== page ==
Tuesday, June 13, 2017

2017 Kentucky Open Round 4 NM John Marcsik, 2149 - Anton Taylor, 2030 Caro-Kann: Exchange (B13)

2017 Kentucky Open Round 4
NM John Marcsik, 2149 - Anton Taylor, 2030
Caro-Kann: Exchange (B13)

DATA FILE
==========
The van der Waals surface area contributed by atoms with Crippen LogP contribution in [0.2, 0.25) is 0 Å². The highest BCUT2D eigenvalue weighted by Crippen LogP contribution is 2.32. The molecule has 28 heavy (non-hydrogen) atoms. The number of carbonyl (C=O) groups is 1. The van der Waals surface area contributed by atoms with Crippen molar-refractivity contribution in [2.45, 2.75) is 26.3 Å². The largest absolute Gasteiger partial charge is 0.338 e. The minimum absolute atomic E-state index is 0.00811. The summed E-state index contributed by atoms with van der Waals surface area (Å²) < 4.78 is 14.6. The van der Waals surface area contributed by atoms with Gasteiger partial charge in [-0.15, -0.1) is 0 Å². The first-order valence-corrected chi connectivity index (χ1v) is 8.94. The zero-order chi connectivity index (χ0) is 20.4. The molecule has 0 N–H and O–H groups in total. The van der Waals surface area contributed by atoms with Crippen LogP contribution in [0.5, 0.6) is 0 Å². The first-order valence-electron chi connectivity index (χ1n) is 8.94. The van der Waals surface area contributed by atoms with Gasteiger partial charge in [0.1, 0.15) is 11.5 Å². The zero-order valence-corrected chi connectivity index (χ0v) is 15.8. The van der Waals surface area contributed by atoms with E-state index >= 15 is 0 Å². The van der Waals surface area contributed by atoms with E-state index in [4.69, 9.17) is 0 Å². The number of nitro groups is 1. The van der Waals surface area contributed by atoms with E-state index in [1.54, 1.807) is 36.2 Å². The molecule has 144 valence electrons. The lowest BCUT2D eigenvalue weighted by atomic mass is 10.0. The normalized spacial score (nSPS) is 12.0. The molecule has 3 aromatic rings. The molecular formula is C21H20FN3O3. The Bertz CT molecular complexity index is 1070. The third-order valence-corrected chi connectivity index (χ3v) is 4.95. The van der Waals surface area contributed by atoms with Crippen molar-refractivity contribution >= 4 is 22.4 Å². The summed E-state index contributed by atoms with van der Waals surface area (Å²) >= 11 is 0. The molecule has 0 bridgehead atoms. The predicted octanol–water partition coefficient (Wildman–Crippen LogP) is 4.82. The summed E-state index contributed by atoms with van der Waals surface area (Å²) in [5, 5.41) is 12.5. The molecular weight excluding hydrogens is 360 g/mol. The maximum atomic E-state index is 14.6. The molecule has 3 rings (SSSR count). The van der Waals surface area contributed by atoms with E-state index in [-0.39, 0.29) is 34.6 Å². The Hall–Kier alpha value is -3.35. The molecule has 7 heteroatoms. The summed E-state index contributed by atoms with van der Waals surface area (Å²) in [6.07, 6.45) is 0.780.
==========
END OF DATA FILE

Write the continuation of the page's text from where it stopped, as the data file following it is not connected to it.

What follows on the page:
1. e4 c6 2. d4 d5 3. exd5 cxd5 4. Nf3 Nc6 5. Bd3 A lackluster move but solid. I have no problems with it but the sharpest lines (i.e. those experimented with by the 2700 club) are the 5.Ne5 lines. 5. ... Nf6 Bg4 is more common. 6. c3 e6 7. O-O Be7 8. Nbd2 O-O 9. Ne5 Nxe5 10. dxe5 Nd7 11. f4 f6?? This direct method of handling the threat of f5 is a mistake. It just creates more black weaknesses. Qb6+ and Nc5 are better options. I especially like Qb6+ because it takes over the e3 square which makes white's bishop on c1 seem rather silly and makes its development awkward. 12. Qh5 f5 White has chosen an overly-aggressive continuation and things are back in equilibrium. Black then must be better as the White pieces need to reorganize and Black gains a tempo with his next move. 13. Nf3 Nc5 14. Bc2 Bd7 15. Nd4 Ne4 16. Be3 Bc5 17. Rf3 Bxd4? This move is a very human decision. I want the b5 square and I want to play Be8 and transfer the other bishop to my king's defense. This capture perpetuates both of these ideas simultaneously but Komodo absolutely hates the idea. The problem with the plan is simple. A bishop cannot be on the king and queensiude simultaneously. Therefore, this is not a winning idea. The exchange is poor. 18. Bxd4 Be8 19. Qh3 Qe7? This move is a waste of time. Looking back on this game playing g6 earlier and controlling the a6-f1 diagonal makes a lot more sense. 20. Kh1 White finally gives up on his premature mating ideas with pieces and decides on a different method of mating attack using the g-pawn. 20. ... Bg6? Bb5 makes more sense ... countering white's kingside aggression by opening the game and controlling the mating squares while making my own threats on the queenside. That could be a winning plan if white persists too far. 21. Rg1 b5 22. Rff1 b4 23. Qd3 Rfc8 24. Bd1 a5? After a series of very strong moves and the right idea (attacking on the queenside to rob white of his time for attacking my king) I fall into this time wasting "gem". It is better to simply exchange the b-pawn and make white's lone c3 pawn a target of attack. Komodo correctly sees this as winning. Black is better even after a5 but it is much harder to convert to a win. 25. g4?? This is a howler of a mistake and I completely miss the continuation. One sample variation is 25... fxg4! 26. Qe3 (Black threatened to win the queen by capturing with the bishop after the knight checks on f2) bxc3 27. Bxg4? Nd2! 28. Rf2 Be4+. That variation is only eight half-moves deep but from the starting position moves like Nd2 are particularly hard to see as the squares are completely undefended at the beginning of the variation. 25. ... bxc3 26. bxc3 Rab8 27. gxf5 Bxf5 28. Bg4?? I was so hopelessly taken in by the idea that White had a strong attack that I failed to make a concrete observation that there was an attack to be discovered against the queen with once again this key check by the knight on f2 winning white's queen. 28. ... Qh4?? This hands the game over to white in all logical variations. A shame. 29. Bxf5 exf5 30. e6 g6 31. Rb1 Qe7? Qxf4 is better as my passer will be faster and the strong Nf2 is still in the air. 32. Be5?? Rxb1?? (Nf2+! for the third time is missed. This time winning the queen outright.)33. Rxb1 d4?? A sacrifice out of desperation and missing the saving and completely winning fork for the fourth time. 34. Qxd4 Nxc3?? A losing blunder. Komodo recommends Qxe6 as drawing but giving up the seventh rank seems a hard decision for black to make. 35. Qxc3 this wins but Qd7 is much faster. Qxe6 36. Qxc8+ Qxc8 37. Rb8 Qxb8 38. Bxb8 Kf7 39. Kg2 Ke6 40. a4 Kd5 41. Bc7 Kc4 42. Bxa5 Kb3 43. Kh3 Kxa4 44. Be1 Kb5 45. Kh4 h6 46. Bc3 Kc5 47. Bg7 Kd5 48. Bxh6 Ke6 49. Kg5 Kf7 50. h4 1-0

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